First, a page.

Speaking from personal experience, one of the most difficult jobs in public affairs management is identifying the right people to speak to the press, and keeping the ones who just don’t get it away from anyone who can make notes and repeat things. I have always been astonished by how many senior business executives, professionals, and even politicians fall into that latter category. The most calamitous consequences I have observed accrued to the insistence of board members who parachuted themselves into a media rôle as a vanity exercise.
Lyman’s lexicon should have included two stock phrases: ‘I’m just filling in for CJ today, and I’m not briefed on that question, but we’ll make a note and get back to you on that’; and ‘I’m here only to brief you on the White House response to XYZ issues. I’m sure CJ can answer all those questions when she’s back later tonight/tomorrow.’
The principal reason why such a thing should never have occurred is that CJ Cregg would have had an understudy – an assistant press secretary with all the knowledge and skills to step in in an emergency, and to occasionally lighten the load for her boss. It’s a position between Cregg’s researcher Carol and Cregg herself. Most organisations needing public affairs management have at least two such people.
The very same thing applies to the debacle with the Secretary for Housing and Urban Development, (the feisty Deborah O’Leary played convincingly by CCH Pounder). This one stretched the bounds of my disbelief, though. Bartlet is more than smart enough to have sidestepped the question with a really simple aside: ‘Until I have spoken personally to Secretary O’Leary, I have no comment to make on this matter.’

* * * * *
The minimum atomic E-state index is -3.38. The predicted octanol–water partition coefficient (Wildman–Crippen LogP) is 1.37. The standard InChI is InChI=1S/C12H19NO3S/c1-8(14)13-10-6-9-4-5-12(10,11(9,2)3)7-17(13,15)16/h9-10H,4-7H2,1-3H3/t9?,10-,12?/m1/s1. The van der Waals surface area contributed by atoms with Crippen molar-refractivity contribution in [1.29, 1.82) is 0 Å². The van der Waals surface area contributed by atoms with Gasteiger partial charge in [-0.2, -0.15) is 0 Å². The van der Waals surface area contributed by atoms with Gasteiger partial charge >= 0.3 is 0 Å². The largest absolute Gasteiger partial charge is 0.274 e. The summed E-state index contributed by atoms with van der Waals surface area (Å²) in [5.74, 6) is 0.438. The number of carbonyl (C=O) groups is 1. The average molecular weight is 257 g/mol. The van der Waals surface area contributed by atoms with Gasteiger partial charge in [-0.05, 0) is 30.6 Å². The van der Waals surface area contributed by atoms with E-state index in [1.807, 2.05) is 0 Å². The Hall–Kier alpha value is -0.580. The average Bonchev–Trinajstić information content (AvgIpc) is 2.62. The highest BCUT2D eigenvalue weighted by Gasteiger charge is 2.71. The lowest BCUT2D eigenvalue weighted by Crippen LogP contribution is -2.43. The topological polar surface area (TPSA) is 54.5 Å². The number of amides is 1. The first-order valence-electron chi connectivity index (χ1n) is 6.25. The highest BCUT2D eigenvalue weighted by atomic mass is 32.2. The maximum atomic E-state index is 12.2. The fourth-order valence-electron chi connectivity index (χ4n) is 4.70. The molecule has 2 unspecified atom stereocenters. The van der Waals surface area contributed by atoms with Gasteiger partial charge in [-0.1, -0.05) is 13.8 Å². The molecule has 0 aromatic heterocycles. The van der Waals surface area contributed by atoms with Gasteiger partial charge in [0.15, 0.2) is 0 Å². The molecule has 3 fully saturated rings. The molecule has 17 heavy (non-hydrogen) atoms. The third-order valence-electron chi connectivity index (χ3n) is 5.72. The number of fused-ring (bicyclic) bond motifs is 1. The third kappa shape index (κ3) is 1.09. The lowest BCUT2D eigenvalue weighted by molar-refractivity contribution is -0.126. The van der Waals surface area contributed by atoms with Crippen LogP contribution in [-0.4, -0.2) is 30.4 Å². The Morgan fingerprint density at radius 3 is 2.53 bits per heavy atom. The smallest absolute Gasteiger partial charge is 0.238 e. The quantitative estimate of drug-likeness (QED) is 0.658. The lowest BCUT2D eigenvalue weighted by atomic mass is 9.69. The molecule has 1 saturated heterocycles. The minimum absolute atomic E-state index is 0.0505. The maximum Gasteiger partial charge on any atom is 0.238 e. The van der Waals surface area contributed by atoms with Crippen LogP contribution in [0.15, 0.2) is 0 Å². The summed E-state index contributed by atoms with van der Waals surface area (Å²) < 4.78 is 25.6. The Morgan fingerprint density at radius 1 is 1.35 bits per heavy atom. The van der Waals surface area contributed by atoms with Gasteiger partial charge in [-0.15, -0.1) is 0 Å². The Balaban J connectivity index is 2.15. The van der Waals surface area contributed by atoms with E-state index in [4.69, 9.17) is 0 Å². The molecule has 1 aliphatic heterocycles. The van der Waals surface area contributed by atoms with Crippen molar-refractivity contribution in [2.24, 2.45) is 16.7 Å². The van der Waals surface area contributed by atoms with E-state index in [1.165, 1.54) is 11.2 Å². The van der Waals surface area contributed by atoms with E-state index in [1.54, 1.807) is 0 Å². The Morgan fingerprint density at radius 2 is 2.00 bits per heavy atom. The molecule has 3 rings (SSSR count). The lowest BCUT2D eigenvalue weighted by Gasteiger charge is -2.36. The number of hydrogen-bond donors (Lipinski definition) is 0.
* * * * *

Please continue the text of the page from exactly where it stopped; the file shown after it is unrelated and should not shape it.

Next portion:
Personally I found it unbearably craven that Leo McGarry forced O’Leary to apologise. The Republicans were, and remain, so obviously the party of bigotry that an implied accusation of racism is simple truth, and apologising for it is a bald-faced lie. And that was the point Sorkin was surely making.
I couldn’t quite work out whether Mendoza was being portrayed as wilfully surly, or just the victim if circumstances. As the president’s nominee to the Supreme Court, you would expect him to have been instructed and bullied to say nothing at all to the media most of the time, and yet he appears to have publicly criticised the American Bar Association, the AFL-CIO, and the New York State Legislature in the eight weeks since his nomination, and then was cited to find the President wrong in forcing an apology from Secretary O’Leary. It’s not very smart political play, but it could also be seen as an honest man calling it as he saw it.
His arrest on drunk driving charges was a more obvious confluence of circumstances over which he had absolutely no control: being arrested for being Hispanic and not suitably demure about racist harassment from overly zealous local cops.
Leaving aside the impossibility of White House staff demanding and getting the release of a prisoner, I thought the entire sequence between Toby Ziegler and Judge Mendoza was deeply touching, as was Ziegler’s demand for the apology from the cops. But I suppose the dramatics of it were just entertainment. Mendoza would have been dropped from the nomination after his second controversial public statement, and if he had not been, he would have been released from gaol after backchannel shenanigans resulting in a phone call from the state governor, or a senior judge, telling the police chief to get his head out of his arse. I doubt there would have been an apology, though a Supreme Court justice is not an enemy you’d want to have.
My favourite scenes in this episode were all about Charlie trying to wake Bartlet, and his consequent sarcastic rejoinders as he is briefed on the clusterfuck events of the day. The way he sparred with Lyman was particularly entertaining: